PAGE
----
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What Are Your Rights When Arrested?



No one wants to end up in police custody. Getting legal help from a lawyer is essential if you are arrested because an attorney understands and empathizes with the multitude of issues and experiences the victim has to go through. Nowadays, it is very easy to access the coordinates of a Miami criminal defense attorney, who can offer you professional legal guidance that will help you a long way.

In arrest situations, law enforcement officers have the duty during such a process to treat every person fairly, no matter their race, nation, or religious beliefs. The officers have to advise the suspect of their constitutional rights before questioning them. The defendant can be protected from the beginning under the protection of Miranda Rights.

Getting Arrested

The police must recite the Miranda Rights when a suspect is taken into custody. They need to inform you of your right to remain silent until a lawyer is present before any interrogation is conducted. You do not have to be handcuffed and hauled off to jail or the police station in order to be "in custody."

A person is "in custody" when they are arrested or when their freedom of movement is significantly restricted to the degree associated with a formal arrest. This determination is made in light of all the circumstances surrounding the encounter with the police. If a reasonable person would not feel free to walk away, then the suspect was in custody, and Miranda Rights apply. But what do Miranda Rights actually mean?

In 1966, in the case of Miranda versus Arizona, the Supreme Court held that the police must advise a suspect in custody about their constitutional rights. You have surely heard countless times in police movies about these rights secured by the Fifth and Sixth Amendments to the Constitution, but what is their meaning?


The Right to Remain Silent


At the arrested moment, you have to speak up to invoke your right to remain silent under the fifth amendment of the United States Constitution. It would be best if you said, for example: "I wish to remain silent. I have nothing to say. I do not want to answer any questions. I do not want to talk until I have spoken to a lawyer." Silence- even prolonged silence- is not enough to invoke your right to remain silent. It would be best if you spoke up and unambiguously announced that you would not speak to the officers.


The Right Not to Make Any Self-Incriminating Statement


With a calm and conciliatory attitude, you must decide to be quite known. This decision can make a huge difference in protecting individuals against self-incrimination. Otherwise, what you can say becomes evidence in a trial against you at a court of law. If you are arrested, it's important not to resist the arrest, even if you think it is unfair. This can be used against you, as it is seen as an incriminating act.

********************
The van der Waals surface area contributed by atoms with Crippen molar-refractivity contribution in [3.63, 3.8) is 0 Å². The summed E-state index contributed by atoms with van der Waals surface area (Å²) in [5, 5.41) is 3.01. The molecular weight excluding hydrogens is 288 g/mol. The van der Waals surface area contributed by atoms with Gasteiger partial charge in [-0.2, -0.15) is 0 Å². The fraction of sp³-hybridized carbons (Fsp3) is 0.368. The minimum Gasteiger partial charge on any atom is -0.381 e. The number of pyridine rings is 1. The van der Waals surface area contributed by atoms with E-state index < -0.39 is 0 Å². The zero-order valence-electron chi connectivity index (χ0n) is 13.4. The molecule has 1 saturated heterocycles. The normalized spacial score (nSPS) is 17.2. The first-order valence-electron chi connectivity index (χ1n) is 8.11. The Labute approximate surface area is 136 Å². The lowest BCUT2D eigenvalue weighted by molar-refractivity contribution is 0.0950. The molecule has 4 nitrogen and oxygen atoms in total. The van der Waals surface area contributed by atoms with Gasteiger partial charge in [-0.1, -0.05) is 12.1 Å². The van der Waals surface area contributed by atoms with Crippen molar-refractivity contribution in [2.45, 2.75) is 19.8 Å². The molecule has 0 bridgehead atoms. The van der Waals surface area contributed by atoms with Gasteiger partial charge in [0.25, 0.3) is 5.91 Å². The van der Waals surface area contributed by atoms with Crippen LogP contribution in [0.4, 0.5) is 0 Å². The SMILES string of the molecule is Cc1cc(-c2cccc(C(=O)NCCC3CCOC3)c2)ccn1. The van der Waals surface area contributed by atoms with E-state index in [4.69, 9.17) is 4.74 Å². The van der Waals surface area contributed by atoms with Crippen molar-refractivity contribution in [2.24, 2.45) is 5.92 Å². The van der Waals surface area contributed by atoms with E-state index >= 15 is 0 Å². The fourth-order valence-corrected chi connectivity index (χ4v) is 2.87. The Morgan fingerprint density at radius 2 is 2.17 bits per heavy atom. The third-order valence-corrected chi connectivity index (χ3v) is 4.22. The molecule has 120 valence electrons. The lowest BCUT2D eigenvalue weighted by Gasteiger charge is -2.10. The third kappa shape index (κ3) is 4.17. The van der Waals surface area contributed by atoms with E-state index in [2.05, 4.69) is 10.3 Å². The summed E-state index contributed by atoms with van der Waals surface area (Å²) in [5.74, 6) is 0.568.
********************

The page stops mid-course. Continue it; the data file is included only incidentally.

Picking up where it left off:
The best time to assert your rights is immediately after the Miranda rights are presented to you. You may, though, assert these rights at any time during police questioning, even if you have already answered some questions or made other statements. That is why it is necessary to quickly request access to an attorney because a criminal defense attorney will provide a robust defense and make sure that you don't say anything that can incriminate you at the trial.



The Right to an Attorney


The second you have contact with a police officer after you are brought in for questioning is to state that you would like an attorney calmly. That one statement triggers a set of powerful constitutional protections for you.

If you cannot afford an attorney, one will be provided to you at no cost. Once you say the word "attorney," the police must stop questioning you. Your request for a lawyer is your constitutional right. Do not give any explanation or pretext, say nothing, sign anything or make any decision without a lawyer.

You have the right to make one local call; if you still need to do it, now is the time to call a lawyer. An attorney can make a big difference in your case because they can get the charges against you reduced or dismissed. So, contact an attorney as soon as you're allowed to after you've been arrested. After an arrest, the best thing you can do is to be proactive about your case, keep your mental balance and let your attorney explore every possible option available for your defense.


By ML Staff. Images courtesy of Servet photograph/Unsplash. Silenc eimage by 青 晨, Statue image by Wesley Tingey/Unsplash



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